The last few years has seen a dramatic rise in the appreciation of and prices for twentieth century Italian art. Particular focus has been on the work of informal artists like Alberto Burri and Lucio Fontana. This exhibition will showcase the work of an equally important, although currently less celebrated in the UK, Italian artist of this era, Afro Basaldella (1912-1976).
Afro Basaldella, known as Afro was, along with Burri and Fontana, one of the great protagonists of Italian abstraction. He was included in the seminal show ‘Twentieth Century Italian Art’ at New York’s MoMA in 1949 and was awarded the prize for best Italian painter at the Venice Biennale in 1956. Following the Second World War Afro played a crucial role in paving the way for conceptualism and the power of gesture within contemporary art.
In 1952 Afro joined the group Otto Pittori Italiani alongside Emilio Vedova and Renato Birolli, amongst others. These artists were developing a new visual language, which the group’s leader and art critic Lionello Venturi, defined as “abstract-concrete”. Paintings such as Figura distesa (1952) show the group’s characteristic combination of geometriclinear elements with increasingly impulsive brush strokes.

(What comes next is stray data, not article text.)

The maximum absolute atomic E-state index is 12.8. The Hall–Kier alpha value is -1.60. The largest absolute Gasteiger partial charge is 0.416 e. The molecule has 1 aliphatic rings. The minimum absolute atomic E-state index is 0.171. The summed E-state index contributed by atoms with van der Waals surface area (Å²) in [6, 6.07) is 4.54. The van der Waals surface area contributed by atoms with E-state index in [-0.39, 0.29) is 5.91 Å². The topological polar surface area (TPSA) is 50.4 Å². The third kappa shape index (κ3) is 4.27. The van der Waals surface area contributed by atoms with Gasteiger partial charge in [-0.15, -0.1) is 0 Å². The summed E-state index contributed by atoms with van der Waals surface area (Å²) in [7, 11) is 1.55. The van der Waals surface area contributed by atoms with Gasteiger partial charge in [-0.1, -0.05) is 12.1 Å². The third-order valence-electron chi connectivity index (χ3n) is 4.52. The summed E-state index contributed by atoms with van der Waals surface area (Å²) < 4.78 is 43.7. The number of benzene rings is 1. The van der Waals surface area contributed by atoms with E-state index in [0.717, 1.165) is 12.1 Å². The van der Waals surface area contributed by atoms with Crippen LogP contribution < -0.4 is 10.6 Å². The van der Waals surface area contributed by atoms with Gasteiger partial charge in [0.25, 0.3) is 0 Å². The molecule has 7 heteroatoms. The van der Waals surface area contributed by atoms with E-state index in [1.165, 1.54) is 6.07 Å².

Like Burri and Fontana, Afro also sought to create a new visual vocabulary anchored in a cross cultural exchange with the United States. From 1950-68 he held regular exhibitions at the Catherine Viviano Gallery, New York, and made frequent visits to the USA, developing his practice in dialogue with American Abstract Expressionism. Paintings such as Senza Titolo (1965) and Studio per tempo coperto (1960) show Afro’s gestural abstract style, like his companions Arshile Gorky, Franz Kline and Willem de Kooning, at this time.
By the 1970s Afro had changed direction, refining his practice by painting compositions marked by a more limited selection of colours, precise geometric shapes and clear contours. Nevertheless, works like Tiresia (1975) and La Bilancia (1975) continue to achieve harmonious spatial effects and show, above all, Afro’s pursuit of the purity of expression as he redefined the parameters of painting.
While Afro’s work has often been overlooked by today’s designer-led market, this significant exhibition will confirm his position as one of the forerunners of Italian Post War abstract art.
The exhibition will be accompanied by a printed catalogue, featuring essays by JJ Sweeney and Piero Tomassoni.